He did stress that 98% of the group remain supporters of the new (sic) club. Another fan said they were sad about it because:

“The name and ethos was what drew me to the club”.

The Manchester City business model has delivered trophies and I think that it is this potential that has resulted in a more passive resistance to change. If this were to be replicated in Melbourne, the fans appeasement would soon turn to joy and the takeover would be ‘justified’. Melbourne Heart’s best finish in the A-League has been 6th place (in 2011-12) so investment was undoubtedly required for the team to be able to compete.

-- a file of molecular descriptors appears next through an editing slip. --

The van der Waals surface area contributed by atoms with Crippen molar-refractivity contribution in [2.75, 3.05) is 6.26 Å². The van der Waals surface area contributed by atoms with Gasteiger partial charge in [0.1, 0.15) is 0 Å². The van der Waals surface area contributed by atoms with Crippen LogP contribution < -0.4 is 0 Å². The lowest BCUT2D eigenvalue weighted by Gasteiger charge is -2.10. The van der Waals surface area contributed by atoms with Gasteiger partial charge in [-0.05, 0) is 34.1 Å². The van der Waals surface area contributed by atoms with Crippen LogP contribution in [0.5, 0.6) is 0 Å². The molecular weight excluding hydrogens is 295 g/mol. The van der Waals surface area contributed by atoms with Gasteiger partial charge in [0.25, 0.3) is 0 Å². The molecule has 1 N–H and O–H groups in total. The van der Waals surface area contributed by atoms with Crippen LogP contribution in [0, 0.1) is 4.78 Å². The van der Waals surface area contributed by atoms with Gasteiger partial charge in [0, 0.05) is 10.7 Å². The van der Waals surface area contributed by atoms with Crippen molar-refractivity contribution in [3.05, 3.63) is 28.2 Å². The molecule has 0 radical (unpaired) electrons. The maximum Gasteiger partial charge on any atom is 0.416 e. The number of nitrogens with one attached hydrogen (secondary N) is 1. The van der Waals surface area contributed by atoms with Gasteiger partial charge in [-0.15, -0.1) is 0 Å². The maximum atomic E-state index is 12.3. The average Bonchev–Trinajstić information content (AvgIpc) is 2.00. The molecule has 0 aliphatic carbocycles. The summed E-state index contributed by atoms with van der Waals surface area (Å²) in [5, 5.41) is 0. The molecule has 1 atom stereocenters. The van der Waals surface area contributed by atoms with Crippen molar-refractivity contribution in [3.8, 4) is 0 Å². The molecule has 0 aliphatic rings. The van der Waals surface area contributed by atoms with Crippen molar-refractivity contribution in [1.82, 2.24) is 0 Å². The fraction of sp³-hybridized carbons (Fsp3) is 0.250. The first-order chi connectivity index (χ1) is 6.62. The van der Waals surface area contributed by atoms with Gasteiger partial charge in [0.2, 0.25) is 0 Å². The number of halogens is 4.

The investment from CFG must be seen as a huge opportunity to get the A-League on a more global setting.  Fans of the English Premier League and Major League Soccer, in the USA, will be more aware of football in Australia due to the Manchester City link.  Having players such as David Villa play in the A-League will bring with it even more media attention than past greats such as Alessandro Del Piero have.  Each of the ten games featuring Villa will attract a far wider worldwide audience and that will be attractive to the FFA.  With the 2015 AFC Asian Cup just around the corner, the FFA as hosts will want to maximise exposure.  Over the longer term, if this business model works, the FFA could be more open to foreign investment and, potentially, ‘bigger’ names in the world of football.